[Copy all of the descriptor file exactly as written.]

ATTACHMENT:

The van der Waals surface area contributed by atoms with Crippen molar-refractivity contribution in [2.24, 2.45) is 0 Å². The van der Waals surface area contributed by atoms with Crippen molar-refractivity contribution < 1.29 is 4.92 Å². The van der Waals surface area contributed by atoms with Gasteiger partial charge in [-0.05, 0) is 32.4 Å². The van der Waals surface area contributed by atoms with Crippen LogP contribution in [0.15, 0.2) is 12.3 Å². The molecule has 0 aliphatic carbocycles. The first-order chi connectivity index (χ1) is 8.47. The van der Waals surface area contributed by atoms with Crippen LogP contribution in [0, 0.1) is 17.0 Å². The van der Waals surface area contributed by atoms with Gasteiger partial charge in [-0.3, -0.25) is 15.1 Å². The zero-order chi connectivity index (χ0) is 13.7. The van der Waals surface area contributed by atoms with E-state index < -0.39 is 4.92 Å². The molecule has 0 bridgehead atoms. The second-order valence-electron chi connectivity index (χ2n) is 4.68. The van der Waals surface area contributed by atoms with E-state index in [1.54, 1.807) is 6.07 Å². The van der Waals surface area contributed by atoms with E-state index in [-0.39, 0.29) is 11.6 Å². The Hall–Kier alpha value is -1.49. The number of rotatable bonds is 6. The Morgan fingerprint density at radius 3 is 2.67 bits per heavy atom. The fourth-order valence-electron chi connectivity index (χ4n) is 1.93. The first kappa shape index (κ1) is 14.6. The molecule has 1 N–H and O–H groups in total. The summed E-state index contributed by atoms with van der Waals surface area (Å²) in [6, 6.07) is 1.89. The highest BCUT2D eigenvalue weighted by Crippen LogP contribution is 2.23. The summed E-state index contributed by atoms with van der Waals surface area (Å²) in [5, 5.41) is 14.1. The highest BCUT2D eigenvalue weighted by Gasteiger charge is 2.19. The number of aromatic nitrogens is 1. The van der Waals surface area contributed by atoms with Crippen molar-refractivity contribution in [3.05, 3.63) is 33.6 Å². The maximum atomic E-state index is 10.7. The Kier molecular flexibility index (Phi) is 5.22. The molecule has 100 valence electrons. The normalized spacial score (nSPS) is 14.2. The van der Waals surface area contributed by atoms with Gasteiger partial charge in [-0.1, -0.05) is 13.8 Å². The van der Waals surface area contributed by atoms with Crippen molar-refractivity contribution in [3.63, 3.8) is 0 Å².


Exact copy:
The van der Waals surface area contributed by atoms with Crippen molar-refractivity contribution in [2.24, 2.45) is 0 Å². The van der Waals surface area contributed by atoms with Crippen molar-refractivity contribution < 1.29 is 4.92 Å². The van der Waals surface area contributed by atoms with Gasteiger partial charge in [-0.05, 0) is 32.4 Å². The van der Waals surface area contributed by atoms with Crippen LogP contribution in [0.15, 0.2) is 12.3 Å². The molecule has 0 aliphatic carbocycles. The first-order chi connectivity index (χ1) is 8.47. The van der Waals surface area contributed by atoms with Crippen LogP contribution in [0, 0.1) is 17.0 Å². The van der Waals surface area contributed by atoms with Gasteiger partial charge in [-0.3, -0.25) is 15.1 Å². The zero-order chi connectivity index (χ0) is 13.7. The van der Waals surface area contributed by atoms with E-state index < -0.39 is 4.92 Å². The molecule has 0 bridgehead atoms. The second-order valence-electron chi connectivity index (χ2n) is 4.68. The van der Waals surface area contributed by atoms with E-state index in [1.54, 1.807) is 6.07 Å². The van der Waals surface area contributed by atoms with E-state index in [-0.39, 0.29) is 11.6 Å². The Hall–Kier alpha value is -1.49. The number of rotatable bonds is 6. The Morgan fingerprint density at radius 3 is 2.67 bits per heavy atom. The fourth-order valence-electron chi connectivity index (χ4n) is 1.93. The first kappa shape index (κ1) is 14.6. The molecule has 1 N–H and O–H groups in total. The summed E-state index contributed by atoms with van der Waals surface area (Å²) in [6, 6.07) is 1.89. The highest BCUT2D eigenvalue weighted by Crippen LogP contribution is 2.23. The summed E-state index contributed by atoms with van der Waals surface area (Å²) in [5, 5.41) is 14.1. The highest BCUT2D eigenvalue weighted by Gasteiger charge is 2.19. The number of aromatic nitrogens is 1. The van der Waals surface area contributed by atoms with Crippen molar-refractivity contribution in [3.05, 3.63) is 33.6 Å². The maximum atomic E-state index is 10.7. The Kier molecular flexibility index (Phi) is 5.22. The molecule has 100 valence electrons. The normalized spacial score (nSPS) is 14.2. The van der Waals surface area contributed by atoms with Gasteiger partial charge in [-0.1, -0.05) is 13.8 Å². The van der Waals surface area contributed by atoms with Crippen molar-refractivity contribution in [3.63, 3.8) is 0 Å².